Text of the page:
Religious leaders take part in Sutherland Shire domestic violence forum

Lifting the lid: Research has shown domestic violence is common in faith communities but is rarely spoken about.

Lifting the lid: Research has shown domestic violence is common in faith communities but is rarely spoken about.

More than 50 religious leaders took part in a forum today which aims to reduce domestic and family violence rates in Sutherland Shire.

The Interfaith Forum on Domestic Violence was organised by Sutherland Shire Domestic Violence Committee (SSDVC) to improve education and workshop responses, and come up with ways to provide consistent responses to domestic violence incidents so as to drive down rates.

The forum, which was funded by a Sutherland Shire Council community grant, brought together representatives from various religious organisations to share strategies and tap into community resources to address domestic violence within the community.

NSW Attorney General and Minister for the Prevention of Domestic Violence, Cronulla MP Mark Speakman, was among the attendees.

He said reducing domestic violence was a key priority of the government and Premier Gladys Berejiklian.

"We are investing $431 million over four years to crack down on violence in the home, better protect victims and hold perpetrators to account," he said.

"But tackling this epidemic is a team effort and that's why we need to work together as a community to make a difference and ultimately, help save lives."

Speaking up: The Interfaith Forum on Domestic Violence is hoping to stop violence against women.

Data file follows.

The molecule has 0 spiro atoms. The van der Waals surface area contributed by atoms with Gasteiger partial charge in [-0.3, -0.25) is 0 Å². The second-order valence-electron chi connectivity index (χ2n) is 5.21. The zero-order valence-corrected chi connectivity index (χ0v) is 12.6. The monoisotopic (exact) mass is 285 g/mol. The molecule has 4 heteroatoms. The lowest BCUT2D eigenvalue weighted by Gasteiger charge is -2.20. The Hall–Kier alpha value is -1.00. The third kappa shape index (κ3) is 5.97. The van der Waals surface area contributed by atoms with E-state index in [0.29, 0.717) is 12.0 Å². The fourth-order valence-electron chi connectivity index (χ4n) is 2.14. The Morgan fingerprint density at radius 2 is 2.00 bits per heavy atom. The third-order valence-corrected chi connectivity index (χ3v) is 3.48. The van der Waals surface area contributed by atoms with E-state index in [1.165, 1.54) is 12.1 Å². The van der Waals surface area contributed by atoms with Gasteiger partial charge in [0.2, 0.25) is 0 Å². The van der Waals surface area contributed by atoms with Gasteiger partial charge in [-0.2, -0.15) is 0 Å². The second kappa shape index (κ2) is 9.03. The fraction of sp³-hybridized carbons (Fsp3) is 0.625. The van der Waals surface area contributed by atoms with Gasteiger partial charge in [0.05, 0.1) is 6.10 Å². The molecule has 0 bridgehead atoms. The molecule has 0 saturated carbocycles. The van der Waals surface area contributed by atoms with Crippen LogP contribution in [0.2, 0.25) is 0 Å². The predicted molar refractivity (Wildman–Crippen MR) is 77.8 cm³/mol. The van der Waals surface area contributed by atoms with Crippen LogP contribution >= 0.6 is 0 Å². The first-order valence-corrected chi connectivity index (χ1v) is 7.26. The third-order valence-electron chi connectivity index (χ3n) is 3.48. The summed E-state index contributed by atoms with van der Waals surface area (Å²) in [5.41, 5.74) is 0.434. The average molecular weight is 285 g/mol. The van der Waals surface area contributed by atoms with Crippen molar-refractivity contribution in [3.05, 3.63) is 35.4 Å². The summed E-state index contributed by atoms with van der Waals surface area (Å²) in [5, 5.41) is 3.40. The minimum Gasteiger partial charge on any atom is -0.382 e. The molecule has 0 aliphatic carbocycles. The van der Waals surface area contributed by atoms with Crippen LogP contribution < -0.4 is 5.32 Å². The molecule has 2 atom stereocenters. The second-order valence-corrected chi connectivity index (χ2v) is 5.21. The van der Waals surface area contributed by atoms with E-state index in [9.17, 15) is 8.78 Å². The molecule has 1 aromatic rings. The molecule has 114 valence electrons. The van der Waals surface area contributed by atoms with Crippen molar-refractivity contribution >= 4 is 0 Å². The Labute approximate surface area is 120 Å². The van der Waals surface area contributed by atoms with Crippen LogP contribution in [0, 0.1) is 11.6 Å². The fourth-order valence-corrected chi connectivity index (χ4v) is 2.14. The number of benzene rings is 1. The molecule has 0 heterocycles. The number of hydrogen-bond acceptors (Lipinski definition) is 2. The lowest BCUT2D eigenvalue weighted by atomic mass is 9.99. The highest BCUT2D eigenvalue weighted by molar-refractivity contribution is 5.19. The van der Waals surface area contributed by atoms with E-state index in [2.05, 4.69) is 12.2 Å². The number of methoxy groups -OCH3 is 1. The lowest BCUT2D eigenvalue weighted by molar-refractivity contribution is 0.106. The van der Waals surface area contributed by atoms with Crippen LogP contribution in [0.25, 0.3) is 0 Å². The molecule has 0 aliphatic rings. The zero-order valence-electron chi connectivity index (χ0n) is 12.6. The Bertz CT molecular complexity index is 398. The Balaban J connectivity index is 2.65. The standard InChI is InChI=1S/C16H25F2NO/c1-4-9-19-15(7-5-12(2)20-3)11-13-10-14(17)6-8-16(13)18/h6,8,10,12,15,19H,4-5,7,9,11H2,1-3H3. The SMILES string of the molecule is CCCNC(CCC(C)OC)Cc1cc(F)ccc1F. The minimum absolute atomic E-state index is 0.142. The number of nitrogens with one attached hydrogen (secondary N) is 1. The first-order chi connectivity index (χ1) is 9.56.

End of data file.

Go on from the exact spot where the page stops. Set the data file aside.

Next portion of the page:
Speaking up: The Interfaith Forum on Domestic Violence is hoping to stop violence against women.

Sutherland Shire Police Area Command Chief Inspector Andrea Panozzo and LoveBites Program co-ordinator Amber Schacht discussed the signs of domestic violence and how religious and community leaders could effectively respond.

Committee chairwoman Belinda Harrison said faith leaders had a responsibility to help people in need.

"This forum will allow us to find ways to improve support for people who are facing violence in the home," she said.

SSDVC said research from the Australian National University showed domestic violence was common in faith communities but rarely spoken about as it was considered a private, family matter.

Ms Harrison said the forum provided the opportunity to develop relationships between religious communities and agencies working with domestic and family violence to increase their capacity to address and prevent violence.